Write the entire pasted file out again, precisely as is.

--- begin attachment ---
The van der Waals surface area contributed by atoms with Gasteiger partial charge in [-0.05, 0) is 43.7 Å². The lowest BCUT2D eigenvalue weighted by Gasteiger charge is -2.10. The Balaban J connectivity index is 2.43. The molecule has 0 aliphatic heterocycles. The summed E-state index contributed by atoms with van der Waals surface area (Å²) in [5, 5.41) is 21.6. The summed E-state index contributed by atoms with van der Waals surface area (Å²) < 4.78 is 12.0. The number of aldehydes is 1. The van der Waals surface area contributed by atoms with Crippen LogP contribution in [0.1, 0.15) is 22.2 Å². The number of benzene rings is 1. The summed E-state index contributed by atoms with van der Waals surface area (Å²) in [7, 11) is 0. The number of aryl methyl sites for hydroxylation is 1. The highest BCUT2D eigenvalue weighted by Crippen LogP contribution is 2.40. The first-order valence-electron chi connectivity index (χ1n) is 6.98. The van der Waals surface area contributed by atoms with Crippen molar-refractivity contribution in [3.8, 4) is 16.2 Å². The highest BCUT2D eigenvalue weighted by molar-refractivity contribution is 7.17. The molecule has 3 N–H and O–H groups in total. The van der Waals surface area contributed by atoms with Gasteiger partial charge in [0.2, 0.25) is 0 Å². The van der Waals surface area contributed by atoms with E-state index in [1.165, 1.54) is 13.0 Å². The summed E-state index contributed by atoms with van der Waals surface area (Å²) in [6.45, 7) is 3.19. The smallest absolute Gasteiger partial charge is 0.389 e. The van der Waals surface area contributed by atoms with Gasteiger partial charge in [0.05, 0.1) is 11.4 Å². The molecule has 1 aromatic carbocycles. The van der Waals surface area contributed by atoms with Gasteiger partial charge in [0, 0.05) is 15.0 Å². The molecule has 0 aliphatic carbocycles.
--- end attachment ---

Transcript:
The van der Waals surface area contributed by atoms with Gasteiger partial charge in [-0.05, 0) is 43.7 Å². The lowest BCUT2D eigenvalue weighted by Gasteiger charge is -2.10. The Balaban J connectivity index is 2.43. The molecule has 0 aliphatic heterocycles. The summed E-state index contributed by atoms with van der Waals surface area (Å²) in [5, 5.41) is 21.6. The summed E-state index contributed by atoms with van der Waals surface area (Å²) < 4.78 is 12.0. The number of aldehydes is 1. The van der Waals surface area contributed by atoms with Crippen LogP contribution in [0.1, 0.15) is 22.2 Å². The number of benzene rings is 1. The summed E-state index contributed by atoms with van der Waals surface area (Å²) in [7, 11) is 0. The number of aryl methyl sites for hydroxylation is 1. The highest BCUT2D eigenvalue weighted by Crippen LogP contribution is 2.40. The first-order valence-electron chi connectivity index (χ1n) is 6.98. The van der Waals surface area contributed by atoms with Crippen molar-refractivity contribution in [3.8, 4) is 16.2 Å². The highest BCUT2D eigenvalue weighted by molar-refractivity contribution is 7.17. The molecule has 3 N–H and O–H groups in total. The van der Waals surface area contributed by atoms with Gasteiger partial charge in [0.2, 0.25) is 0 Å². The van der Waals surface area contributed by atoms with E-state index in [1.165, 1.54) is 13.0 Å². The summed E-state index contributed by atoms with van der Waals surface area (Å²) in [6.45, 7) is 3.19. The smallest absolute Gasteiger partial charge is 0.389 e. The van der Waals surface area contributed by atoms with Gasteiger partial charge in [0.05, 0.1) is 11.4 Å². The molecule has 1 aromatic carbocycles. The van der Waals surface area contributed by atoms with Gasteiger partial charge in [0, 0.05) is 15.0 Å². The molecule has 0 aliphatic carbocycles.